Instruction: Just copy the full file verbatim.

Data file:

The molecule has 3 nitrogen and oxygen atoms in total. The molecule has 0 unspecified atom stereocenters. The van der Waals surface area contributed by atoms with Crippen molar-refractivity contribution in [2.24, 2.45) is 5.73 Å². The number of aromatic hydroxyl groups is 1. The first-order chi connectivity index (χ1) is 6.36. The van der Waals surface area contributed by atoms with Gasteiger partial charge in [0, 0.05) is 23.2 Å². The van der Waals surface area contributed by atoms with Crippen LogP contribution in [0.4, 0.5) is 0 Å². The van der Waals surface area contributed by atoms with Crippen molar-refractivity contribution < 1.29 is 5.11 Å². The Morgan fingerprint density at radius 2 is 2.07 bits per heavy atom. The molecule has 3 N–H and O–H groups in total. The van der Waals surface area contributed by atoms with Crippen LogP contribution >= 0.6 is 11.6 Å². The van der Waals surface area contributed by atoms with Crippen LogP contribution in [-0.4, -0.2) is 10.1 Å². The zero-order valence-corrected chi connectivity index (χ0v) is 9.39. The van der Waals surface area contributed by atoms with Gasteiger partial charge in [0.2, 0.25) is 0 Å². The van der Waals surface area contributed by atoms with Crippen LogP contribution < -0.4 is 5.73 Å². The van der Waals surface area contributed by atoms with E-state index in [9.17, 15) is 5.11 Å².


The molecule has 3 nitrogen and oxygen atoms in total. The molecule has 0 unspecified atom stereocenters. The van der Waals surface area contributed by atoms with Crippen molar-refractivity contribution in [2.24, 2.45) is 5.73 Å². The number of aromatic hydroxyl groups is 1. The first-order chi connectivity index (χ1) is 6.36. The van der Waals surface area contributed by atoms with Gasteiger partial charge in [0, 0.05) is 23.2 Å². The van der Waals surface area contributed by atoms with Crippen LogP contribution in [0.4, 0.5) is 0 Å². The van der Waals surface area contributed by atoms with Crippen molar-refractivity contribution < 1.29 is 5.11 Å². The Morgan fingerprint density at radius 2 is 2.07 bits per heavy atom. The molecule has 3 N–H and O–H groups in total. The van der Waals surface area contributed by atoms with Crippen LogP contribution >= 0.6 is 11.6 Å². The van der Waals surface area contributed by atoms with Crippen LogP contribution in [-0.4, -0.2) is 10.1 Å². The zero-order valence-corrected chi connectivity index (χ0v) is 9.39. The van der Waals surface area contributed by atoms with Gasteiger partial charge in [0.2, 0.25) is 0 Å². The van der Waals surface area contributed by atoms with Crippen LogP contribution < -0.4 is 5.73 Å². The van der Waals surface area contributed by atoms with E-state index in [9.17, 15) is 5.11 Å².